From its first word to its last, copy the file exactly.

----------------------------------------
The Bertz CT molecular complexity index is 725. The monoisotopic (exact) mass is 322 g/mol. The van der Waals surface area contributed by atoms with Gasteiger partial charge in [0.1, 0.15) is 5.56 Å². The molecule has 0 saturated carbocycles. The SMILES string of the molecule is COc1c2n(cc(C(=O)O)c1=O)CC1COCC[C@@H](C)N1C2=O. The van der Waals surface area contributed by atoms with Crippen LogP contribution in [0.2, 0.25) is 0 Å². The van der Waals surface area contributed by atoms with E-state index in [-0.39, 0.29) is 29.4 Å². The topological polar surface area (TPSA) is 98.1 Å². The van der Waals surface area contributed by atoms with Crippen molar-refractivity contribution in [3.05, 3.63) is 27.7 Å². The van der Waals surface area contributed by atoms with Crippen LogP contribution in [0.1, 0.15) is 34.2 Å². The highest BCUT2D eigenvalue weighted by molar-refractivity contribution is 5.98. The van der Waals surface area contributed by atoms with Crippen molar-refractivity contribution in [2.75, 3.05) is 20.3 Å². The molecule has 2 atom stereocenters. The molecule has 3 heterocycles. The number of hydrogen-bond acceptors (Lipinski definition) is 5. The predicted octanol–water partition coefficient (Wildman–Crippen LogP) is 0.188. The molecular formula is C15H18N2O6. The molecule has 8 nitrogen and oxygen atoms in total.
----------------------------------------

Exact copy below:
The Bertz CT molecular complexity index is 725. The monoisotopic (exact) mass is 322 g/mol. The van der Waals surface area contributed by atoms with Gasteiger partial charge in [0.1, 0.15) is 5.56 Å². The molecule has 0 saturated carbocycles. The SMILES string of the molecule is COc1c2n(cc(C(=O)O)c1=O)CC1COCC[C@@H](C)N1C2=O. The van der Waals surface area contributed by atoms with Crippen LogP contribution in [0.2, 0.25) is 0 Å². The van der Waals surface area contributed by atoms with E-state index in [-0.39, 0.29) is 29.4 Å². The topological polar surface area (TPSA) is 98.1 Å². The van der Waals surface area contributed by atoms with Crippen molar-refractivity contribution in [3.05, 3.63) is 27.7 Å². The van der Waals surface area contributed by atoms with Crippen LogP contribution in [0.1, 0.15) is 34.2 Å². The highest BCUT2D eigenvalue weighted by molar-refractivity contribution is 5.98. The van der Waals surface area contributed by atoms with Crippen molar-refractivity contribution in [2.75, 3.05) is 20.3 Å². The molecule has 2 atom stereocenters. The molecule has 3 heterocycles. The number of hydrogen-bond acceptors (Lipinski definition) is 5. The predicted octanol–water partition coefficient (Wildman–Crippen LogP) is 0.188. The molecular formula is C15H18N2O6. The molecule has 8 nitrogen and oxygen atoms in total.